By Michelle Samuels

At Boston University, you can learn Turkish, study German literature, examine how languages work on a scientific level – or, like Alex Williams, you can do all three.

Alex Williams

Like plenty of freshmen, Alex considered five or more possible majors –from international relations to physics to Russian literature – before the end of his first semester. “After having a kind of existential student crisis I wandered over to the Linguistics department,” he recalls. Crisis over.

“I came into myself and realized that I really like language,” Alex says. At the same time, he also began learning Turkish. He was getting his language-learning fix, and studying how languages work on a scientific level through courses in linguistics, but Alex wasn’t content yet. “I missed the literature culture aspect of language as well,” he recalls. An easy fix: he had a strong background in German, from both family and high school classes, so he added a second major, German literature and culture.

Bringing his different areas of study together was also easy, with plenty of students straddling the linguistics and Modern Languages & Comparative Literature departments. Linguistics professor Jonathan Barnes “is actually well known for his work on Turkish,” Alex notes. “I kind of lucked out there.”

He also lucked out with German faculty. “For example, the final project I did in linguistics was on the prosody of the German language.” Prosody is the pattern of stress and intonation, he explains, so “we recorded sentences, slightly lengthened some stressed or unstressed syllables, and recorded to see how well native speakers were able to discern the differences between the syllable lengths.” Those native speakers included his German professors, “so I actually had quite literal overlap,” he says.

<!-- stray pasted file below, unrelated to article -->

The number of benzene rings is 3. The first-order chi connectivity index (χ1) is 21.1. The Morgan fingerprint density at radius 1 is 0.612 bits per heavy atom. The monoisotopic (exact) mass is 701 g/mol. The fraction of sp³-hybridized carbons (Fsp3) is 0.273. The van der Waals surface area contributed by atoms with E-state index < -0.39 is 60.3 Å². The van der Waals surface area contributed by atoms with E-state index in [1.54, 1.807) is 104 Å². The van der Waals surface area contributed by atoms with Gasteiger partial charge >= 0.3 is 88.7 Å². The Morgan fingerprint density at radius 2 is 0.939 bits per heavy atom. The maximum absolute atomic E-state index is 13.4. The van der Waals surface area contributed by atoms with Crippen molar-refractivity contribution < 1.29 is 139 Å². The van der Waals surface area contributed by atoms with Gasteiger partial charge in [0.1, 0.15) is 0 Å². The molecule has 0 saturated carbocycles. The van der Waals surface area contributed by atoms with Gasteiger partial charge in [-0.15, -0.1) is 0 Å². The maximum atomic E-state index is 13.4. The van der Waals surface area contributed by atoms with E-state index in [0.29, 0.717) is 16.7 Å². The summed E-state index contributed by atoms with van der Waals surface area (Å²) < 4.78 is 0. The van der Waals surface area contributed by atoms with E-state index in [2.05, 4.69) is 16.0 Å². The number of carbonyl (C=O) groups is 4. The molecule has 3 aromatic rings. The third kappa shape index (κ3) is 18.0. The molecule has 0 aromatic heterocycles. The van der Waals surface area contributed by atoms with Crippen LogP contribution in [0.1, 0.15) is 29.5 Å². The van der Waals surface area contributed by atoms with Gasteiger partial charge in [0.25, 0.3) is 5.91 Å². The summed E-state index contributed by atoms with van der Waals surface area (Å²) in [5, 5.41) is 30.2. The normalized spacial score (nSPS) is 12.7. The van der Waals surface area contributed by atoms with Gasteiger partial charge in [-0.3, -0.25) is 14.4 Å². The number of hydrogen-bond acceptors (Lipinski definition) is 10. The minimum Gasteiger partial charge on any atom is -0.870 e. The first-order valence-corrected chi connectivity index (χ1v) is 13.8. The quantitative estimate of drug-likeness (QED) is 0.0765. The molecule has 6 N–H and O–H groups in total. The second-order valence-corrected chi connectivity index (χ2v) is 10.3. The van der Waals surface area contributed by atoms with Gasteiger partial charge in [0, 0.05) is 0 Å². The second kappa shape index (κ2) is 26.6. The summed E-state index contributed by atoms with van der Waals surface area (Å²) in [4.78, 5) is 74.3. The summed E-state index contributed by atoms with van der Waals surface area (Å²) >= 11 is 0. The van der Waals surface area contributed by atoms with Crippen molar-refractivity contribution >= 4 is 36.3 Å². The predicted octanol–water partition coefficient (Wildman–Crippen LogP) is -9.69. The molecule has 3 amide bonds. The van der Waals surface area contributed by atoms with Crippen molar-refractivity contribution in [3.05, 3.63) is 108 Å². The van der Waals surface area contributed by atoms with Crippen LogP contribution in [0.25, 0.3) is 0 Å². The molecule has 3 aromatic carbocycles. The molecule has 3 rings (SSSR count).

Looking back, Alex says he’s most thankful all of his excellent professors – and the programs that allowed him to study abroad in both Ankara, Turkey, and Dresden, Germany. Fresh out of BU, Alex is now on a Fulbright back in Turkey, teaching English, and finishing up co-creating a Turkish course for English speakers on the free language-learning platform Duolingo. Not surprisingly, he’s now thinking about creating another Duolingo course, this one to help Turks learn German.

One more big area of overlap: Germany has a massive Turkish population. “There’s actually a big joke that Berlin is the fourth or fifth biggest Turkish city on earth.” Studying both Turkish and German, it turns out, was a very practical thing to do.

Still, Alex says that’s not the way to approach language. “Learn the language that motivates you,” he says. Interest and curiosity are what matters.